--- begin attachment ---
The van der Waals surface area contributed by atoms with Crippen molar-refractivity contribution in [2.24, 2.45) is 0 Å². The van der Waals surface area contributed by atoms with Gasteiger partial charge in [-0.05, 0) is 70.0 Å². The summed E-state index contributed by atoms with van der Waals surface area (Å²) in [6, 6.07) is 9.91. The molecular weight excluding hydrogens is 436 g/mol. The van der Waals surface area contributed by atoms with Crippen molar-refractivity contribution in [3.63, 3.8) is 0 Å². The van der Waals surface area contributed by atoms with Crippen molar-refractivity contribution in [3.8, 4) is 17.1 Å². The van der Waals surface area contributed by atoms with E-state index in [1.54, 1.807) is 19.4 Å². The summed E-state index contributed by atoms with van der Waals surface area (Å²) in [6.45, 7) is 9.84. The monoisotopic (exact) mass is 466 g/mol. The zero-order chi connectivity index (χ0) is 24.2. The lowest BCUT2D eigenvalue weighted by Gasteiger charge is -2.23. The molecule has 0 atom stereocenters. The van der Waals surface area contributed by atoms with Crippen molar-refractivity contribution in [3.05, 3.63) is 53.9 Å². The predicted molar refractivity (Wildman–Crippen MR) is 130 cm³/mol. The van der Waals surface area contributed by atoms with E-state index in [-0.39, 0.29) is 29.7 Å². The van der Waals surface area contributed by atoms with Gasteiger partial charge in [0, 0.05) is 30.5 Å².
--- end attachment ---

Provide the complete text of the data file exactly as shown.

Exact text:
The van der Waals surface area contributed by atoms with Crippen molar-refractivity contribution in [2.24, 2.45) is 0 Å². The van der Waals surface area contributed by atoms with Gasteiger partial charge in [-0.05, 0) is 70.0 Å². The summed E-state index contributed by atoms with van der Waals surface area (Å²) in [6, 6.07) is 9.91. The molecular weight excluding hydrogens is 436 g/mol. The van der Waals surface area contributed by atoms with Crippen molar-refractivity contribution in [3.63, 3.8) is 0 Å². The van der Waals surface area contributed by atoms with Crippen molar-refractivity contribution in [3.8, 4) is 17.1 Å². The van der Waals surface area contributed by atoms with E-state index in [1.54, 1.807) is 19.4 Å². The summed E-state index contributed by atoms with van der Waals surface area (Å²) in [6.45, 7) is 9.84. The monoisotopic (exact) mass is 466 g/mol. The zero-order chi connectivity index (χ0) is 24.2. The lowest BCUT2D eigenvalue weighted by Gasteiger charge is -2.23. The molecule has 0 atom stereocenters. The van der Waals surface area contributed by atoms with Crippen molar-refractivity contribution in [3.05, 3.63) is 53.9 Å². The predicted molar refractivity (Wildman–Crippen MR) is 130 cm³/mol. The van der Waals surface area contributed by atoms with E-state index in [-0.39, 0.29) is 29.7 Å². The van der Waals surface area contributed by atoms with Gasteiger partial charge in [0, 0.05) is 30.5 Å².